I’m pro breastfeeding. How couldn’t I be? I was breastfed and practically everyone I know successfully breastfed their children for
months. While pregnant, my husband and I attended the prenatal classes. We even attended the three hour breastfeeding class. From the nurses at the hospital, to my friends and family to the “Experts agree on the many benefits of breast milk” blurb on the formula packaging, I’ve heard the message loud and clear: “Breast is Best”.
Nursing may be a natural process, but for me, trying to determine the “perfect” position while holding my floppy, wriggling newborn, either wincing, sucking in a panic or falling asleep was anything but natural.
My daughter was a pro at latching when she wanted to be… Breastfeeding didn’t cause me terrible pain. My nipples weren’t cracking and bleeding, which many of my friends have experienced. However, she either fell asleep right away or seemed terribly hungry even after 40 minutes on one breast. At that point I would supplement with formula to make sure she was getting enough, get her back to bed and then pump to keep my milk supply up. After the nearly 2-hour process, we would start all over again…
Normal or not, the nighttime feeding process wasn’t working for us. I was getting sick. I found myself frazzled and not eating during the day. I was completely overwhelmed and consumed with the “Baby Nursing” app that I was forgetting the most important thing: enjoying time with my newborn and doing my best to make sure she is healthy.
I visited a lactation consultant on two separate occasions. My daughter was gaining weight and everything seemed to be going just fine, but we couldn’t tell if it was because I was supplementing or if she was getting enough breast milk. In order to help eliminate the nighttime craziness we decided that I would pump when she wanted to eat and bottle feed her breast milk. We bought a great pump and stocked up on freezer and refrigerator storage containers. However, I had no use for storage; I was pumping at most 2 ounces combined in a 20 minute pumping session. I was in tears and had the feeling that I was failing my first mommy test.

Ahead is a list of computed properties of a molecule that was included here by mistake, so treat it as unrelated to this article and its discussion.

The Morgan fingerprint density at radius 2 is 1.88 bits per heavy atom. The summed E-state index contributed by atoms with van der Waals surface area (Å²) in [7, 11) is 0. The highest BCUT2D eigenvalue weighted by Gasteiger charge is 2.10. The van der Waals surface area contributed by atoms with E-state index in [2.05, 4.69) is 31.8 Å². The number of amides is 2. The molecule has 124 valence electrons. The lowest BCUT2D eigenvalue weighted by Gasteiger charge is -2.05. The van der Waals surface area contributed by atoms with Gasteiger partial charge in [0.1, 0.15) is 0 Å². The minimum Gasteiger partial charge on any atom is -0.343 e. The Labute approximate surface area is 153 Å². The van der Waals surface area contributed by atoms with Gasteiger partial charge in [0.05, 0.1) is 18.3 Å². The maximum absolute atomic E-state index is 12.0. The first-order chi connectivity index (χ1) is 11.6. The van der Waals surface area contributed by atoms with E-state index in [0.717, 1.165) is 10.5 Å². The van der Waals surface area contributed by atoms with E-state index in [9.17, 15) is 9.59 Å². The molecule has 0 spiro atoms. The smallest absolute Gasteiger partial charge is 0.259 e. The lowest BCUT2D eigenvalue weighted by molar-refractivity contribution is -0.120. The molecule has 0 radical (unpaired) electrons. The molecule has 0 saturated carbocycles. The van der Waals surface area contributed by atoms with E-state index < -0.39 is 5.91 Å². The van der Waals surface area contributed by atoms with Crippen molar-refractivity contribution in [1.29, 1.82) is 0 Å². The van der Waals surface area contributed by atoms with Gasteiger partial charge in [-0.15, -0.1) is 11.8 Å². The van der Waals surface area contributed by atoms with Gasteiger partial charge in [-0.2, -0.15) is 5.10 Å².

After going back and forth with my husband, who was going to support my decision either way, and a conversation with her pediatrician, I decided to stop the breastfeeding madness and transition to exclusively formula feeding.
The decision was made. Despite the fact that I felt like a failure and was consumed with guilt, the feeding process became smoother and more enjoyable for both of us.
Since I’ve made the decision 2 ½ weeks ago, I dread the topic coming up in conversation with other moms because I feel like I’m being judged or viewed as a quitter. The guilt is still there because we’re now determining which formula works best with her tummy and gas, but we’re getting there. Haven just had her 1 month check-up and got rave reviews.
The reality of my vision of a glowing breastfeeding mom cradling her happily latched baby is actually a sleep deprived, un-showered mom with a formula-filled bottle feeding her gassy baby. However, at the end of the day, I realized that don’t get an award whether I breastfeed or formula feed. The award is looking into the eyes of my newborn baby girl and having the mutual feeling of true love and knowing that we’re doing what works best for us; “breast” or not.